pip install -U flask pandas

Optional: Apple HomeKit compatibility

In order to be able to add co2monitor to Apple Home application (iPhone/iPad) HAP-python of version 1.1.5 is required (it was reported that the co2meter is incompatible with the newer version):

pip install HAP-python==1.1.5

In case when the "hosting server" is running on OSX no extra libraries are needed. For Linux (e.g. Raspberry Pi) servers you will need Avahi/Bonjour installed (due to zeroconf package):

sudo apt-get install libavahi-compat-libdnssd-dev

Note: It was reported, that newer version of zeroconf has compatibility issues, but reverting to 0.23 remediated this:

pip install -U zeroconf==0.23

Note: Setup was tested on Python 3.5. homekit compatibility might not be available on Python 2.7 (see #7).

General usage

Basic use

The interface is implemented as a class:

import co2meter as co2
mon = co2.CO2monitor()

Standard info of the device which is connected:

Read CO2 and temperature values from the device with the timestamp:


If pandas is available, the output will be formatted as pandas.DataFrame with columns co2 and temp and datetime-index with the timestamp of measurement. Otherwise tuple (timestamp, co2, temperature) will be returned.

Note: For certain CO2 meter models packages that are sent over USB are not encrypted. In this case mon.read_data() could hang without any data returning (see issue #16). If this happens, instantiating CO2monitor object as mon = co2.CO2monitor(bypass_decrypt=True) might solve the issue.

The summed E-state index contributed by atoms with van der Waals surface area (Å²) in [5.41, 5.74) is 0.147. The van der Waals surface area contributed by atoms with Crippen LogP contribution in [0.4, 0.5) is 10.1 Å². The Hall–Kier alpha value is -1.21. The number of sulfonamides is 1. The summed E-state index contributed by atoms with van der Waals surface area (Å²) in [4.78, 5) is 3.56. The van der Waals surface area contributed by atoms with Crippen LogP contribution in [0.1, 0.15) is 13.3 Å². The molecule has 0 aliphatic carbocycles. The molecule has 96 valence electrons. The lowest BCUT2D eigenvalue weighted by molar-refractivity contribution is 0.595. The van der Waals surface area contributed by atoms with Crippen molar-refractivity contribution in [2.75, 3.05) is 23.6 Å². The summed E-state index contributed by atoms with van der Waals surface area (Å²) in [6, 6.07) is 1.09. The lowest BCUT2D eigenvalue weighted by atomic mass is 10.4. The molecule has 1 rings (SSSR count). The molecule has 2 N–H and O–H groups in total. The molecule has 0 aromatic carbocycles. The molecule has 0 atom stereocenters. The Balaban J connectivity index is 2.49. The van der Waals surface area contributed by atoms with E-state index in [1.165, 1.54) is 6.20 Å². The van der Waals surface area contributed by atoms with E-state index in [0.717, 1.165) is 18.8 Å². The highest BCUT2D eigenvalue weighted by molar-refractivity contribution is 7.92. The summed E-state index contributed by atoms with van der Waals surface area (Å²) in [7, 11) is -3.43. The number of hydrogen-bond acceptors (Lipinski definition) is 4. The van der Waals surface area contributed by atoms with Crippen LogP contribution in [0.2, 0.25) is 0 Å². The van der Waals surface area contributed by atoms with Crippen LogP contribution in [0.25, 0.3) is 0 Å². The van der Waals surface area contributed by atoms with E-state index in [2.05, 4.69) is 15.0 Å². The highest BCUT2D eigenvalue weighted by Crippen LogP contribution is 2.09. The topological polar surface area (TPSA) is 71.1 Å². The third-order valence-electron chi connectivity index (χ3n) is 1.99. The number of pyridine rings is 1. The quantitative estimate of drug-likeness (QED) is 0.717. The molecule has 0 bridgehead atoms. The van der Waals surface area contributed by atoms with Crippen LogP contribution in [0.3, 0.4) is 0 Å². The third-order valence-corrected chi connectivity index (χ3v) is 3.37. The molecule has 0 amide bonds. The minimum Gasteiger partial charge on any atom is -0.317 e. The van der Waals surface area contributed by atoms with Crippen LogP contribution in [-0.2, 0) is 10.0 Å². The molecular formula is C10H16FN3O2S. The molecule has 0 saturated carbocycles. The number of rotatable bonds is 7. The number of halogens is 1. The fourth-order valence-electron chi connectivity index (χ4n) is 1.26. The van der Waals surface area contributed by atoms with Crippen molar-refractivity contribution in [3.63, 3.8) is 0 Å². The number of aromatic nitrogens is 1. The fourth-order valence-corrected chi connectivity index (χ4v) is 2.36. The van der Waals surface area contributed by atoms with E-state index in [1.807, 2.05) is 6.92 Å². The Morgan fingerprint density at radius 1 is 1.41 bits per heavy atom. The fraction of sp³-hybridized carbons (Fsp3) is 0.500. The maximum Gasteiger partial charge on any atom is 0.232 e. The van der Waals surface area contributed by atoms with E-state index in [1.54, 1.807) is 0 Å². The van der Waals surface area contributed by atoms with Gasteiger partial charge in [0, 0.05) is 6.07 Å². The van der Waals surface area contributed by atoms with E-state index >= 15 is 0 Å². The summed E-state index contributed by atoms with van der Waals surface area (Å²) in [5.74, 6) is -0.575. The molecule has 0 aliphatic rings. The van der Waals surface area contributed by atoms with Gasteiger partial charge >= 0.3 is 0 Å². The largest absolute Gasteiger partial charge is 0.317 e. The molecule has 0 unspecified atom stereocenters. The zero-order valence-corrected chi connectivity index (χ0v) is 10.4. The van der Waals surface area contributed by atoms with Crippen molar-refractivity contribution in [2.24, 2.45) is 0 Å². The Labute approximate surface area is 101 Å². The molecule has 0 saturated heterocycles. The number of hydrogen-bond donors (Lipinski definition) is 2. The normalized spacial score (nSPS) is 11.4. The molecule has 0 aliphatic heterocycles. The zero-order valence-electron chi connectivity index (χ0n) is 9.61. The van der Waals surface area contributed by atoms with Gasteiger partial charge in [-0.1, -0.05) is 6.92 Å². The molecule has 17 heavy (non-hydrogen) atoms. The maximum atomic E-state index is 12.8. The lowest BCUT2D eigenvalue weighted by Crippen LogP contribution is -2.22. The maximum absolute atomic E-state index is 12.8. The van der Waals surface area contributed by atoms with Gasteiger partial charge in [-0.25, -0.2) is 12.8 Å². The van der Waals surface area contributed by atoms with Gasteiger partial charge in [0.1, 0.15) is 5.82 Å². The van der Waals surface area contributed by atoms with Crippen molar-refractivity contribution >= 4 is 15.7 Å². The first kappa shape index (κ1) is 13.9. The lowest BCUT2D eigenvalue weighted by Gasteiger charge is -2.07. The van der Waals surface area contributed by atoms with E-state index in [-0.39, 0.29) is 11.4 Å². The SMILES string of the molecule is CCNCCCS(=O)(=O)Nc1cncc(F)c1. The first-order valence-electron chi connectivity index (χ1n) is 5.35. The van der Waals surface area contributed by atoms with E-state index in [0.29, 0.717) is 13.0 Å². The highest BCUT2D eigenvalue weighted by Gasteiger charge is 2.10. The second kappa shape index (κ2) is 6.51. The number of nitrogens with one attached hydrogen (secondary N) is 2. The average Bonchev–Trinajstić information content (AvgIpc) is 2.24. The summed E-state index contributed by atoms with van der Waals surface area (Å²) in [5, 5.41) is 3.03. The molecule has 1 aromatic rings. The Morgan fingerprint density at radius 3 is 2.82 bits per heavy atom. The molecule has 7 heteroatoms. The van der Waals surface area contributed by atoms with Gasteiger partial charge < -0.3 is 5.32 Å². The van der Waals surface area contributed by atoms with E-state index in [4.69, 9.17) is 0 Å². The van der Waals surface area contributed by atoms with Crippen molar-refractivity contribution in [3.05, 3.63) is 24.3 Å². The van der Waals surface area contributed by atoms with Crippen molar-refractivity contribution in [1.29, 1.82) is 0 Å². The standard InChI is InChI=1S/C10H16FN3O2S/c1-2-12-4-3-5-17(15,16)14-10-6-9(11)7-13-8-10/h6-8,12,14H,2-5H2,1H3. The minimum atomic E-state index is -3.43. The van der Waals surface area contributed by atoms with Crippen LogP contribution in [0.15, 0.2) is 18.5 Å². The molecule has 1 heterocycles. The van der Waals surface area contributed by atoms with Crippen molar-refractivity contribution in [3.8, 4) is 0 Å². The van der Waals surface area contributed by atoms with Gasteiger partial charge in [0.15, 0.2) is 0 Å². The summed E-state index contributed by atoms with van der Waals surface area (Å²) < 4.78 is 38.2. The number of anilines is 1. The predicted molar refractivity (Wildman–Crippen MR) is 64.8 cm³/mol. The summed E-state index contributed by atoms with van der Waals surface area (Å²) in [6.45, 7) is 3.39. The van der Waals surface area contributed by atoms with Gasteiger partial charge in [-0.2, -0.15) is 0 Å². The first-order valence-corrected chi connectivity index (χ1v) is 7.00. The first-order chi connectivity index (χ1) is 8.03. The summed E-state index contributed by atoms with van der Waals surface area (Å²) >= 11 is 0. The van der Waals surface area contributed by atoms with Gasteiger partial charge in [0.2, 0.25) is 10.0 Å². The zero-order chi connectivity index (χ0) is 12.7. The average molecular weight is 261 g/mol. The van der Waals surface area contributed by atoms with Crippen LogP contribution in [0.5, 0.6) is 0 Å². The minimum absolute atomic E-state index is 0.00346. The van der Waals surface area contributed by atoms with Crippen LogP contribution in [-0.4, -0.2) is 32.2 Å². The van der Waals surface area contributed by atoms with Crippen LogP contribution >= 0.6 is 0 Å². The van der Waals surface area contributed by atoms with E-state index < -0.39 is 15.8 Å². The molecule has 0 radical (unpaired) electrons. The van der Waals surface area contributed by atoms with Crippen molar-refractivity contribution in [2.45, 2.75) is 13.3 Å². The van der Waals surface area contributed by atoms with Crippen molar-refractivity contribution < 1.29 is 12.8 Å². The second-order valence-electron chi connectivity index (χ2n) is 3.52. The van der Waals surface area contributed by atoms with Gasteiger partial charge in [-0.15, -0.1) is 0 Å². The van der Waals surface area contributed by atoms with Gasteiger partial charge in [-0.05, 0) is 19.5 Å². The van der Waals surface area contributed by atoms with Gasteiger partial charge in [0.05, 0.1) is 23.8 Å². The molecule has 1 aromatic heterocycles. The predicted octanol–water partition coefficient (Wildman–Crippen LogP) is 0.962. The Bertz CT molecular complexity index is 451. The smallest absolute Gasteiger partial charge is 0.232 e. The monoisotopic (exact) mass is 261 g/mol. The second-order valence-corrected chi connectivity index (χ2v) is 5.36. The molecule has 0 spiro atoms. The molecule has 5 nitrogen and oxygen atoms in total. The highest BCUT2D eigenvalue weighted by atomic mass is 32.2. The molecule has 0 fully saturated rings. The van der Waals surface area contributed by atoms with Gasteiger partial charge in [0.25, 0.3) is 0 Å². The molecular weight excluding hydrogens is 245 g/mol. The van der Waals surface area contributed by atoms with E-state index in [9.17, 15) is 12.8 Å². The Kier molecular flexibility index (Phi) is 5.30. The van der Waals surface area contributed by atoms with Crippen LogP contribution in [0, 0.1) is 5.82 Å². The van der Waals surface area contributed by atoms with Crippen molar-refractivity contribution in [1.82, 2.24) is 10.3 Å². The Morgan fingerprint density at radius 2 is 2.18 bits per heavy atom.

Continuous monitoring

The library uses threading module to keep continuous monitoring of the data in the background and storing it in the internal buffer. The following command starts the thread which will listen to new values every 10 seconds:


After this command, python will be free to execute other code in a usual way, and new data will be retrieved in the background (parallel thread) and stored in an internal property data. This property will be constantly updated and the data could be retrieved at any point. For example, if pandas is available, then the following command will plot saved CO2 and temperature data'temp')

The data could be at any point logged to CSV file (NB! pandas required). If the file already exists, then only new data (i.e. with timestamps later than the one recorded in the last line) will be appened to the end of file: